There are a number of significant limitations to this study that necessitate that we interpret our observed results cautiously. First, the sample we recruited was very small due to the nature of a pilot study of feasibility; consequently, there is a high chance that results we observed are simply due to chance. Our original design intended to recruit 42 participants which, using published data from other studies,20 we estimated would provide 50% power to detect a 2 point difference in change in pain between groups after 8 weeks. In the present trial we were only able to enroll 18 participants over a period of 2 years despite significant effort. A key factor limiting enrollment of many potential participants was the time and resources required by them (and often their families) to travel to the offices of acupuncturists for 16 consecutive treatments. To address this constraint, in January of 2006 (recruitment ended in August of 2006) we modified our protocol to allow for home acupuncture treatments, which resulted in improved rates of recruitment. Three of the 14 subjects who completed the 16 acupuncture treatments received acupuncture in their homes (21%). Additionally, at the same time we expanded the eligible age range for participation (from 14–21 to 13–22), and also embarked on an extensive campaign to more publicly advertise our study; these initiatives also modestly improved recruitment rates. While the difficulty of recruiting adolescents into medical and sociological studies has been widely reported,62–65 with the initiatives we developed over the course of this study we believe that recruitment of an adequate sample size in a subsequent, more definitive trial would be feasible. Moreover, our ability to retain participants once they were recruited, and to successfully develop and administer all treatment and outcome protocols further supports the feasibility of a future trial.
A second limitation of this study is that some of the instruments we used to assess outcomes have not been specifically validated in adolescent populations. The Endometriosis Symptom Severity Scale that we used to assess pain and the Endometriosis Health Profile have been validated for populations of adults older than 18 y, but not younger adolescents. Similarly, while the Pediatric Quality of Life instrument has been validated for use in children and adolescents between the ages of 3 and 18, it has not been validated for adolescents and young adults between the ages of 19 and 22 y. The limitations of current instruments for characterizing HRQOL in adolescents with endometriosis was highlighted in a recent review article.56 Although the similar trends in our QOL measurement results suggest the existence of concurrent validity between the instruments we employed, future studies with larger sample sizes are required to formally evaluate the validity of these instruments for this population.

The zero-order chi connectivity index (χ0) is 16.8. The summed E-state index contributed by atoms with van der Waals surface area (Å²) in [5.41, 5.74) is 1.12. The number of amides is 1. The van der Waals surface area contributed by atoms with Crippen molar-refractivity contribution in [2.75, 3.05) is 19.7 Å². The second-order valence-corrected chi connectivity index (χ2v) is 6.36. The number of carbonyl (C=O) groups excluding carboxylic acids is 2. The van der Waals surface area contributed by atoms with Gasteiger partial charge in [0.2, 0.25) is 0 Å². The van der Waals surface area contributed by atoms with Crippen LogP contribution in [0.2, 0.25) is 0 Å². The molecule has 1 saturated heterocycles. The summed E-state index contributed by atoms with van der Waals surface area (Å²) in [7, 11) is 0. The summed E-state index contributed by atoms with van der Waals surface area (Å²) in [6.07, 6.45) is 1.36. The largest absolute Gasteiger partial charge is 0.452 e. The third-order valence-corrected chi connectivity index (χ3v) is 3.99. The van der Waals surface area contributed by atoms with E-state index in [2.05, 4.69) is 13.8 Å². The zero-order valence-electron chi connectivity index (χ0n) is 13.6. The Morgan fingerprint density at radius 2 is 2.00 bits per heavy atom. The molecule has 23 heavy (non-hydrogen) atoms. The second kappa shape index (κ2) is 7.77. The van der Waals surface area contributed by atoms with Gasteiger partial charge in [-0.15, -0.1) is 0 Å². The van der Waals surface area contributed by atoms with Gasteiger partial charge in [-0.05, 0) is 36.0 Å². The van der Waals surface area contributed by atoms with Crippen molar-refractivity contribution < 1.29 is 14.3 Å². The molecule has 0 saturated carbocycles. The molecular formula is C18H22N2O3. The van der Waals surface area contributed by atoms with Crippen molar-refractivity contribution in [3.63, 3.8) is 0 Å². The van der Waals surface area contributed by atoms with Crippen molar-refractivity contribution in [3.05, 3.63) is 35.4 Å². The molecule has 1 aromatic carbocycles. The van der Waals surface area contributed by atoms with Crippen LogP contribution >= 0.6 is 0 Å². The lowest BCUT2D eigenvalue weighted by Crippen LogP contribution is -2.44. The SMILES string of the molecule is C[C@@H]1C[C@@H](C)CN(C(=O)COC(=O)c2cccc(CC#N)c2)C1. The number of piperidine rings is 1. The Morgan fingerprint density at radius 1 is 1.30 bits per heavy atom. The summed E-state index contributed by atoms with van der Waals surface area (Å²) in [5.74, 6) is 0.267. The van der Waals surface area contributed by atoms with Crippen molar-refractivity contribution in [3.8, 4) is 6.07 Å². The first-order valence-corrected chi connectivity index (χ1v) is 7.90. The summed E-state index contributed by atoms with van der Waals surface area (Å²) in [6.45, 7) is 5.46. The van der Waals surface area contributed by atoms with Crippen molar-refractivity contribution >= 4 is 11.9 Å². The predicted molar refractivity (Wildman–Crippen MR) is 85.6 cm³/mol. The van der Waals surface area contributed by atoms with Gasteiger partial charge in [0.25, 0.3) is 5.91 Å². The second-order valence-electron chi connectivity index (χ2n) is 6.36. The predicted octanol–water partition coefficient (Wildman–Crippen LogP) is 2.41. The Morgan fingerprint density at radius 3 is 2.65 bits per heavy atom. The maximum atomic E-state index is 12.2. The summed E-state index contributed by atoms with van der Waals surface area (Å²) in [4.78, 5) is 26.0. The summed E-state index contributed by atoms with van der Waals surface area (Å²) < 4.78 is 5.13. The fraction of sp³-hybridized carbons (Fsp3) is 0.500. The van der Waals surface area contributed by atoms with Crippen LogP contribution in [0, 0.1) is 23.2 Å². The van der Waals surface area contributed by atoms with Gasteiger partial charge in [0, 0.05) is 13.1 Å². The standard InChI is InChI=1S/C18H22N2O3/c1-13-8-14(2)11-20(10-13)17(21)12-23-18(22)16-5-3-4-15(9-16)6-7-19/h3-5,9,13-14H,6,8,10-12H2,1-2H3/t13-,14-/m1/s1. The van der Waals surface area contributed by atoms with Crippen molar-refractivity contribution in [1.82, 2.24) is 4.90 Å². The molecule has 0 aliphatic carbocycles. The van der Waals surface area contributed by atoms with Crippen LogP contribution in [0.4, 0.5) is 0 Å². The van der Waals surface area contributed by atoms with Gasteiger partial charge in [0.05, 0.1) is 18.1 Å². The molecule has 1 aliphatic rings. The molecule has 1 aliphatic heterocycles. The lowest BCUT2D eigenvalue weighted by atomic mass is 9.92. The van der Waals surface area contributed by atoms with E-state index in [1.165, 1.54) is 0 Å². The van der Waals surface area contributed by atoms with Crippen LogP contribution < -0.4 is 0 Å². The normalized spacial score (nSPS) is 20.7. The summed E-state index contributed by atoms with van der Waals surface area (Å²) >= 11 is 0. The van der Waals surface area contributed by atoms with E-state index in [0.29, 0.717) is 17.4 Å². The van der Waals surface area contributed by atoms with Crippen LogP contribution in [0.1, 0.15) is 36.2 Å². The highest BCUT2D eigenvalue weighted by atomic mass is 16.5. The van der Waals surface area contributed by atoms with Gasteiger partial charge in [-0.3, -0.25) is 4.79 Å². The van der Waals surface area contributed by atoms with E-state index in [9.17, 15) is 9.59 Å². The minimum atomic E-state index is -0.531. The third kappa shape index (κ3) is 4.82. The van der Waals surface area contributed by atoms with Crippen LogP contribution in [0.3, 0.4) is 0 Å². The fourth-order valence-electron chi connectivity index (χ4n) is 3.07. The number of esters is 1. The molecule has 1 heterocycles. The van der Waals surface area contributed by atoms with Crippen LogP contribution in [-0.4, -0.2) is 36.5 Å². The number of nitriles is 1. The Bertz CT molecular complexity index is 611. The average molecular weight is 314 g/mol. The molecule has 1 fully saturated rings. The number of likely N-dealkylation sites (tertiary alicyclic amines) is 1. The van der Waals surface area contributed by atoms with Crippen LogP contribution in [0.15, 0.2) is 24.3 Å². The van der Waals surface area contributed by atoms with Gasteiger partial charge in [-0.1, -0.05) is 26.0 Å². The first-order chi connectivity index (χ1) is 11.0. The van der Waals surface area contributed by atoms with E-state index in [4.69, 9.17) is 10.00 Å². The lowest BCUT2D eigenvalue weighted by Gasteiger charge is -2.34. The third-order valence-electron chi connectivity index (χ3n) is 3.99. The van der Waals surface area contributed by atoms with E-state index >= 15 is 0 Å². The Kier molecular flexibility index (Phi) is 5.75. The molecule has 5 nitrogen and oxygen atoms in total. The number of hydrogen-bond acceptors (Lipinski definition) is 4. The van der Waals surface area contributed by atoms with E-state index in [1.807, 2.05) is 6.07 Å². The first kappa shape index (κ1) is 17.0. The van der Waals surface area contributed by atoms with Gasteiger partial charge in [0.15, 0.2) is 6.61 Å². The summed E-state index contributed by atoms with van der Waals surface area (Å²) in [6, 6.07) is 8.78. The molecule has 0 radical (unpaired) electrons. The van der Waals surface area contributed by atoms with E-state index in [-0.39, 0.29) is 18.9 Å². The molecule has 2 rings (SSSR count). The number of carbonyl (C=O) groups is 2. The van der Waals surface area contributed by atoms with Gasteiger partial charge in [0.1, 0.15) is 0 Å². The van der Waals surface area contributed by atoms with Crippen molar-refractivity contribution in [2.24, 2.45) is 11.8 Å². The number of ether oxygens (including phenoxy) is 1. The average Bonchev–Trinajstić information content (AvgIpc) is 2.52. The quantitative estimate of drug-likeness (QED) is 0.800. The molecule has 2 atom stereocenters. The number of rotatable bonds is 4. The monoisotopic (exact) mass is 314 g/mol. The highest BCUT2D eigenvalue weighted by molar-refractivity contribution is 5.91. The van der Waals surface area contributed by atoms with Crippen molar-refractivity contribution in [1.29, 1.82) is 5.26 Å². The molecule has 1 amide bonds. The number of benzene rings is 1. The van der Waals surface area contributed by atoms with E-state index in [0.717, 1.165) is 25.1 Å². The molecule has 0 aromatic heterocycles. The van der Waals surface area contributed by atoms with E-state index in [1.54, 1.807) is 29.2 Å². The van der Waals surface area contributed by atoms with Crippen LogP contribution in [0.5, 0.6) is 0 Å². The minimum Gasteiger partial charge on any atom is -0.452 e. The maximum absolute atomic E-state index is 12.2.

An important finding of this study is that once enrolled in the study, adolescents were comfortable and receptive to acupuncture treatment. Loss to follow-up was 22%, which is comparable to acupuncture trials studying diverse populations and medical conditions.32,33,66 It is possible that the use of Japanese-style acupuncture, with its thinner/smaller needles and limited needle stimulation, contributed to the favorable response by participants. A number of other recent studies also suggest that acupuncture is well received by adolescent and pediatric populations for treatment of pain as well as other conditions.15–18,58,67,68
A secondary goal of this study was to explore the effects of one style of Japanese acupuncture on blood levels of inflammatory cytokines. The basis for investigating acupuncture’s effects on inflammatory cytokines comes from two sets of observations. First, numerous studies have reported associations between inflammatory cytokines in the pathogenesis of endometriosis, and serum concentrations (Il-6 and TNF-alpha) have been used to predict endometriosis diagnosis.22,69–71 Second, some research suggests acupuncture exerts anti-inflammatory effects by modulating serum concentrations of inflammatory cytokine levels,23,24 and thus may provide one mechanistic pathway through which acupuncture influences endometriosis related pain. In this study, we did not observe any trends regarding the effect of acupuncture on either IL-6 or TNF-alpha levels. However, because of the very small sample sizes we employed, these results should be considered inconclusive.
The small sample sizes employed in this pilot study of feasibility limit the conclusions that can be drawn. Nevertheless, our results indicate that Japanese-style acupuncture may be an effective, safe, and well-tolerated adjunct therapy for endometriosis-related pelvic pain in adolescents. Further, our findings suggest a more definitive trial evaluating Japanese-style acupuncture in this population is both feasible and warranted.
The authors thank all study participants and acupuncture providers (Diane Iuliano, Bella Roser, Kate Billings, Susan Panarese, Shaune Ralph, Ellen Highfield, Sharon Rubrake) for their involvement in this trial. We also thank the clinical and administrative staff at the Children’s Hospital Boston GCRC and GCRC Core Laboratory. This study was supported by Grant # 5 U19 AT002022-02 from the National Center for Complementary and Alternative Medicine (NCCAM). Its contents are solely the responsibility of the authors and do not necessarily represent the official views of the NCCAM, or the National Institutes of Health.